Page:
In order that the conditions of a life contrary to the consciousness of humanity should change and be replaced by one which is in accord with it, the outworn public opinion must be superseded by a new and living one. And in order that the old outworn opinion should yield its place to the new living one, all who are conscious of the new requirements of existence should openly express them. And yet all those who are conscious of these new requirements, one in the name of one thing, and one in the name of another, not only pass them over in silence, but both by word and deed attest their exact opposites.
Leo Tolstoy
The inherent contradiction of human life has now reached an extreme degree of tension: on the one side there is the consciousness of the beneficence of the law of love, and on the other the existing order of life which has for centuries occasioned an empty, anxious, restless, and troubled mode of life, conflicting as it does with the law of love and built on the use of violence. This contradiction must be faced, and the solution will evidently not be favourable to the outlived law of violence, but to the truth which has dwelt in the hearts of men from remote antiquity: the truth that the law of love is in accord with the nature of man. But men can only recognize this truth to its full extent when they have completely freed themselves from all religious and scientific superstitions and from all the consequent misrepresentations and sophistical distortions by which its recognition has been hindered for centuries.




Leo Tolstoy quotes
The compassionate are not rich; therefore, the rich are not compassionate.
Leo Tolstoy
What are wanted for the Indian as for the Englishman, the Frenchman, the German, and the Russian, are not Constitutions and Revolutions, nor all sorts of Conferences and Congresses, nor the many ingenious devices for submarine navigation and aerial navigation, nor powerful explosives, nor all sorts of conveniences to add to the enjoyment of the rich, ruling classes; nor new schools and universities with innumerable faculties of science, nor an augmentation of papers and books, nor gramophones and cinematographs, nor those childish and for the most part corrupt stupidities termed art — but one thing only is needful: the knowledge of the simple and clear truth which finds place in every soul that is not stupefied by religious and scientific superstitions — the truth that for our life one law is valid — the law of love, which brings the highest happiness to every individual as well as to all mankind. Free your minds from those overgrown, mountainous imbecilities which hinder your recognition of it, and at once the truth will emerge from amid the pseudo-religious nonsense that has been smothering it: the indubitable, eternal truth inherent in man, which is one and the same in all the great religions of the world. It will in due time emerge and make its way to general recognition, and the nonsense that has obscured it will disappear of itself, and with it will go the evil from which humanity now suffers.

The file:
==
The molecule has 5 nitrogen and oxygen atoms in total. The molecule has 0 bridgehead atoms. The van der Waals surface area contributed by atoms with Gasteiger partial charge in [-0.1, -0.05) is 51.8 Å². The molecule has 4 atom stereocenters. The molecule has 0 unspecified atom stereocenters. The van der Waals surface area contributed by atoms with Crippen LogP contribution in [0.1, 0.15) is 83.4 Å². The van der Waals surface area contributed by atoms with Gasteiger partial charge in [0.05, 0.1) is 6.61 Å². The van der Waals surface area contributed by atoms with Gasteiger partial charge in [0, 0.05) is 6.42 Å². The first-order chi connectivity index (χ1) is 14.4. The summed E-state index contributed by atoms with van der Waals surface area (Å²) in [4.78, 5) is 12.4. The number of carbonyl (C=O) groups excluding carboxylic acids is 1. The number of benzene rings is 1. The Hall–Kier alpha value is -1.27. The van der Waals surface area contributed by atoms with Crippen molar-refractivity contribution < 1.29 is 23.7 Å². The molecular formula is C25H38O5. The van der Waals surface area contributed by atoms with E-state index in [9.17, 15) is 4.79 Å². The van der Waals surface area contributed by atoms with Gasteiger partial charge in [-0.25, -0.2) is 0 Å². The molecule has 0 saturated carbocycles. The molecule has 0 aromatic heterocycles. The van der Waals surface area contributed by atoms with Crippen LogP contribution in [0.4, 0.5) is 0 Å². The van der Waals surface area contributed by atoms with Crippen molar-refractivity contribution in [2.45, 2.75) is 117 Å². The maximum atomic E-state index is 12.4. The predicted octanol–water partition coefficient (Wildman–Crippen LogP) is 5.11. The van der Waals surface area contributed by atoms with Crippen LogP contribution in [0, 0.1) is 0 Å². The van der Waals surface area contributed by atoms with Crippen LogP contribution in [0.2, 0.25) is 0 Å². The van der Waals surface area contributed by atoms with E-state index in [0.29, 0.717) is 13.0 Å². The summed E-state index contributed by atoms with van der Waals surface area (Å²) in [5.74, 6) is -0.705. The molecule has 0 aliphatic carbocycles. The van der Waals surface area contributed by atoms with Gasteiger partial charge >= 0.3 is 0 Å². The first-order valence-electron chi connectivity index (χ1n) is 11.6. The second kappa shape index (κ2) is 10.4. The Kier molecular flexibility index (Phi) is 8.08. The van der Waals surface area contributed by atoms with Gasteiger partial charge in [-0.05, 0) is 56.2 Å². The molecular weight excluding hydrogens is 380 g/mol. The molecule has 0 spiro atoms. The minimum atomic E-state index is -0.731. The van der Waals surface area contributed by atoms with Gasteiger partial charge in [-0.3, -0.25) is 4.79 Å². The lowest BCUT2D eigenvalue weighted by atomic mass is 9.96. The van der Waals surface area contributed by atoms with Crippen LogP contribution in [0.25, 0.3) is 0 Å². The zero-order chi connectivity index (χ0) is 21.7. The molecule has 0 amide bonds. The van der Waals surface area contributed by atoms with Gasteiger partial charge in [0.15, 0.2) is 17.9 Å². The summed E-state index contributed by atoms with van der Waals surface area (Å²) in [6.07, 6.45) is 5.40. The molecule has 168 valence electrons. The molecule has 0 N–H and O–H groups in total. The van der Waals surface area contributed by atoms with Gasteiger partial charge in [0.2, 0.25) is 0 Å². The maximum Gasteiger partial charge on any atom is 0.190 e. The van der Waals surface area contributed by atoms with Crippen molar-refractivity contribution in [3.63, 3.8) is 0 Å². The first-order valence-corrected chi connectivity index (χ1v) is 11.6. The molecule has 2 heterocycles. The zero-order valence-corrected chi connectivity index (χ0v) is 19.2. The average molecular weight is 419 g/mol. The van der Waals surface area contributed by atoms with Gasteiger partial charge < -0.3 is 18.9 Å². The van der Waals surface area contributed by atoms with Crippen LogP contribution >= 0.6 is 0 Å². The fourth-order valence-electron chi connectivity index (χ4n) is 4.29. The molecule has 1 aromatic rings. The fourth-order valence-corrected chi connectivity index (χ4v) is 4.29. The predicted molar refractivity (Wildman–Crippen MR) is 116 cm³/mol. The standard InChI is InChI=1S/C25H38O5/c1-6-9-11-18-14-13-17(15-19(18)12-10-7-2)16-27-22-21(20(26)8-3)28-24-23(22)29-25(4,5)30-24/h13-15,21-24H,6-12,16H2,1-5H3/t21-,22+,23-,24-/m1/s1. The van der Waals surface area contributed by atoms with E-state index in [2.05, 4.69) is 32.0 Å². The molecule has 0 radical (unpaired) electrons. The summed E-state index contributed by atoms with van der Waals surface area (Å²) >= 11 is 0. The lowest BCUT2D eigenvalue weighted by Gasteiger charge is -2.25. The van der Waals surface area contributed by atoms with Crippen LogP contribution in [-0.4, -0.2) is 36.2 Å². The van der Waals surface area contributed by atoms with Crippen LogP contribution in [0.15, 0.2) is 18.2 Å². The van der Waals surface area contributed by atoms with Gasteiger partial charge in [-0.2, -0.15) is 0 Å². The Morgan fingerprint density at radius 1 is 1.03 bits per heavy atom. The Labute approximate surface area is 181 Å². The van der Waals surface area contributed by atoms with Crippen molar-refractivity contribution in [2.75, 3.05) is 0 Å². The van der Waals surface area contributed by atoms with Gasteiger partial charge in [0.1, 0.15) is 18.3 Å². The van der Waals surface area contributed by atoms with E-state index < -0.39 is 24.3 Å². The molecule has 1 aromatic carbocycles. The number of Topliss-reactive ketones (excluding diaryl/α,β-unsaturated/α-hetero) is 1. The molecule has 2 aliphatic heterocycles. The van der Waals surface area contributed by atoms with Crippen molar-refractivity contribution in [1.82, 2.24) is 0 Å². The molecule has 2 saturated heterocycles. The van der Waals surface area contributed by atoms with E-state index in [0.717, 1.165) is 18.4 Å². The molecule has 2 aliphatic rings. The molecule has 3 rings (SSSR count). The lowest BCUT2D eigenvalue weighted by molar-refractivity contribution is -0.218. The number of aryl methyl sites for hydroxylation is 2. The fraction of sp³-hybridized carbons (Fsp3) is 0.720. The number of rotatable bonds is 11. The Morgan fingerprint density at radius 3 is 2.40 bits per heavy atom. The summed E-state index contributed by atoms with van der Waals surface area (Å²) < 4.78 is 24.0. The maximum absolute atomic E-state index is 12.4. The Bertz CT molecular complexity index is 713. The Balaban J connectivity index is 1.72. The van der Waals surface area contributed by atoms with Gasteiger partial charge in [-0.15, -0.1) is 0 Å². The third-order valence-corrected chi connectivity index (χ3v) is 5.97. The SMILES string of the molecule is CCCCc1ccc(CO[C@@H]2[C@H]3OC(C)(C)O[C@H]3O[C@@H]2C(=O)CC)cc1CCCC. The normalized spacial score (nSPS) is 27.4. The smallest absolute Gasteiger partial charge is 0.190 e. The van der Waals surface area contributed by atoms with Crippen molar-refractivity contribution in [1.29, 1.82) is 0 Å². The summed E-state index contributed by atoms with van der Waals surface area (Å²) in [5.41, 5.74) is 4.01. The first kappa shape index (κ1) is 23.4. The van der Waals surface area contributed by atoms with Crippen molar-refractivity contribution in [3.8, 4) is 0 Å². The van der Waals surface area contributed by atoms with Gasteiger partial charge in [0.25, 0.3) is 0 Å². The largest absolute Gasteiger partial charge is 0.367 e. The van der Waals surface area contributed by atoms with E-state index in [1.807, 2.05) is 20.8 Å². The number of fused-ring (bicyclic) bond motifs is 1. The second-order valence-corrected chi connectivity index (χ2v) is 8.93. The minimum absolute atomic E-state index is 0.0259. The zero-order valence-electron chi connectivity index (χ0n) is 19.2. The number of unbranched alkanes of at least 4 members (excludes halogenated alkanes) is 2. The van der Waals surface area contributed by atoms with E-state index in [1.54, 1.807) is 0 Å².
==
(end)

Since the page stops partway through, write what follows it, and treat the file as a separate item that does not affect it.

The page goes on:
Tolstoy quotes
If the world could write by itself, it would write like Tolstoy.
Tolstoy Leo
There is one evident, indubitable manifestation of the Divinity, and that is the laws of right which are made known to the world through Revelation.
Tolstoy Leo quotes
Nearly a century after his death, Leo Nikolayevich Tolstoy remains a giant in the world of literature. While the impact of his "spiritual" mission cannot be fully gauged, we know that his pacificism, his advocacy of passive resistance to evil through non-violent means, has had incalculable influence on pacificist movements in general and on the philosophical and social views and programs of Mahatma Ghandi, Martin Luther King and Cesar Chavez.
Leo Tolstoy
How good is it to remember one's insignificance: that of a man among billions of men, of an animal amid billions of animals; and one's abode, the earth, a little grain of sand in comparison with Sirius and others, and one's life span in comparison with billions on billions of ages. There is only one significance, you are a worker. The assignment is inscribed in your reason and heart and expressed clearly and comprehensibly by the best among the beings similar to you. The reward for doing the assignment is immediately within you. But what the significance of the assignment is or of its completion, that you are not given to know, nor do you need to know it. It is good enough as it is. What else could you desire?
Leo Tolstoy quotes
The peculiar and amusing nature of those answers stems from the fact that modern history is like a deaf person who is in the habit of answering questions that no one has put to them.
If the purpose of history be to give a description of the movement of humanity and of the peoples, the first question — in the absence of a reply to which all the rest will be incomprehensible — is: what is the power that moves peoples? To this, modern history laboriously replies either that Napoleon was a great genius, or that Louis XIV was very proud, or that certain writers wrote certain books.
All that may be so and mankind is ready to agree with it, but it is not what was asked.
Leo Tolstoy
When a person inflates his own importance, he does not see his own sins; and his sin get bigger right along with him.
Tolstoy Leo
Tostoy's message has not grown out-of-date. In the present "end of an age" when fear and anxiety and collective crime have expanded beyond even Tolstoy's conception of the possibilities, these essays come to us with prophetic force and urgency. He strides like a giant over all the pettifogging economists and politicians and confronts us with his unanswerable accusations, his scorn and his love of life and humanity.